Why Doesn't Amazon Allow Referrals On Passed Links?

from the keep-up-with-the-times dept

A few months ago, we were talking about the growing value of "passed links" or "earned links." These are links that to things that others passed on to you, via email or social networking services like Facebook and Twitter. As more people have been using these services, the value of such links have grown as traffic generators. And yet, some have just realized that Amazon doesn't reward affiliates for using such links. It's not difficult to understand how this came about, but it certainly seems like the type of thing that the company should reconsider. Basically, Amazon's original affiliate program was so that you could send people to Amazon from your own site. In order to become an affiliate your site had to be approved. But if you're just passing around links, then that has little or nothing to do with your site, and thus Amazon doesn't pay such referral fees. I would imagine that Amazon is also quite worried about potential fraud.

But given the growing popularity of things like Twitter and Facebook, it seems like Amazon might want to reconsider this policy, and recognize that if someone promotes a book via these services, they're equally as deserving of the affiliate referral fee than if they had simply posted the link on their own site.


Reader Comments (rss)

(Flattened / Threaded)

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    Cro, Jul 9th, 2009 @ 2:51am

    Spam

    Surely Amazon's measure is there to counter act against spam...? I'd not like to see my Facebook account bombarded with spam containing links to Amazon, from all my friends, and if Amazon has any care for their corporate image, nor would they.

     

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      Mike Masnick (profile), Jul 9th, 2009 @ 3:41am

      Re: Spam

      Surely Amazon's measure is there to counter act against spam...? I'd not like to see my Facebook account bombarded with spam containing links to Amazon, from all my friends, and if Amazon has any care for their corporate image, nor would they.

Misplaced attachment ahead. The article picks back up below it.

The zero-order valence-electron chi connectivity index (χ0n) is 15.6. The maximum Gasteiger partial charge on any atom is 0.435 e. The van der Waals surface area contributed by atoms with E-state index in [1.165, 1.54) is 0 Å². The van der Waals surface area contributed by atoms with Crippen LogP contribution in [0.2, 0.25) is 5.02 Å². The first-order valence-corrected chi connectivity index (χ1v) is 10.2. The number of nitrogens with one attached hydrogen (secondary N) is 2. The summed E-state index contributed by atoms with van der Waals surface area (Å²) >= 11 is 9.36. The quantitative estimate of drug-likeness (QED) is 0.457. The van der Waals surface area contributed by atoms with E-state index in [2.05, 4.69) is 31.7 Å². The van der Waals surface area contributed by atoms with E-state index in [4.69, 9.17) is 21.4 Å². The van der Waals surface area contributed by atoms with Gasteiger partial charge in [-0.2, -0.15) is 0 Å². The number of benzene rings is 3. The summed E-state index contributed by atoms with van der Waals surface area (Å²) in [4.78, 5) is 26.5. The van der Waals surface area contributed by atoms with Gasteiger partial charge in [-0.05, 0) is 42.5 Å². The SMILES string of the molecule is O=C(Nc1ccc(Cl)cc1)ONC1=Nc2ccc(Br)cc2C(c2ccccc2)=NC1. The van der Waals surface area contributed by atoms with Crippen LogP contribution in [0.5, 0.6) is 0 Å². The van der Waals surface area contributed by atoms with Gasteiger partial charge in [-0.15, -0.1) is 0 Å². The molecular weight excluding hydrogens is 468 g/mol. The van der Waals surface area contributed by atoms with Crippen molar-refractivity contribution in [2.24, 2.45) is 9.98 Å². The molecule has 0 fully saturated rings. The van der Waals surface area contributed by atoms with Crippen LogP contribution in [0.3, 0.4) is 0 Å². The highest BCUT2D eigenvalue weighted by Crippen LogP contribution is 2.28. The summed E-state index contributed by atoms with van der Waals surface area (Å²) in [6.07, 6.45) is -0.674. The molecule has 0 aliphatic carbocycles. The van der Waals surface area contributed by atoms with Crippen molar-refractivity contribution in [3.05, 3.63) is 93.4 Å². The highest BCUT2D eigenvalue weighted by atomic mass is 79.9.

Hmm. Doesn't that suggest more about your friends? :) There are ways Amazon could prevent spamming. For example, it's fine to approve initially a website, and then allow that code to be used elsewhere.

       

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    Michael Kohne, Jul 9th, 2009 @ 3:18am

    Spam's the issue

    If Amazon allowed this sort of thing, it would be an open call to spammers of all types. In a perfect world it would be nice, but given the world we live in, Amazon's just trying NOT to be a reason to be a spammer.

     

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    techflaws.org (profile), Jul 9th, 2009 @ 3:35am

    No links in customer reviews and comments

    Since ppl are too lazy to read stuff they ask questions over and over again or simply spread false information. So I compiled a FAQ on the the Philips 3260/5990 DVD players and linked to it from my review of the players only to find out that Amazon deleted my link. When I asked what was that about support told me that "links could be outdated" so they don't want em. Yeah, right.

     

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    Anthony, Jul 9th, 2009 @ 4:26am

    That's why I ditched Amazon

    I used to be an Amazon affiliate and post Amazon links on my page. Then I found out their very odd policy. So I ditched Amazon and signed with another book/DVD retailer that allows links that cam from anywhere - email, etc. They still don't allow spamming. So if you send out a meaningless email to a newsgroup or large number of people you don't know then you get booted.

     

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    Anonymous Coward, Jul 9th, 2009 @ 4:40am

    Amazon Cuts North Carolina Affiliates to Avoid Tax
    http://online.wsj.com/article/SB124603593605261787.html

    Amazon Sues New York To Strike Down Online Tax
    http://www.tomsguide.com/us/amazon-online-york,news-1228.html

    Simple answer to the posed question is taxes and state control of taxes.

    If Amazon paid websites for referrals then that would mean that these sites would be official Amazon affiliates opening Amazon up to additional state control and taxes.

     

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    Cro, Jul 10th, 2009 @ 1:28am

    "If Amazon paid websites for referrals then that would mean that these sites would be official Amazon affiliates opening Amazon up to additional state control and taxes."

    Amazon does pay websites for referrals... Amazon is already open to those taxes (and is shutting affiliates down in states that are going to start demanding those taxes, which hurts the affiliate as a business in that state!) but it has to be *your* site. What we're talking about is other people sites - should they still pay you if you offer Amazon links via Facebook, or Techdirt - in a comment, say or wall post...? Or would that encourage people spamming those sites?

     

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    Jeff Molander, Jul 10th, 2009 @ 5:22pm

    Doesn't that suggest more about your friends?

    No, it suggests how every single thing that's ever happened to the Internet has been polluted. Over a decade later we are STILL very busy peeing in our drinking well, thank you very much!

     

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    S, Jul 10th, 2009 @ 11:27pm

    They don't allow it because it would cost them more money to pay affiliates for all those extra sales. Simple as that.

     

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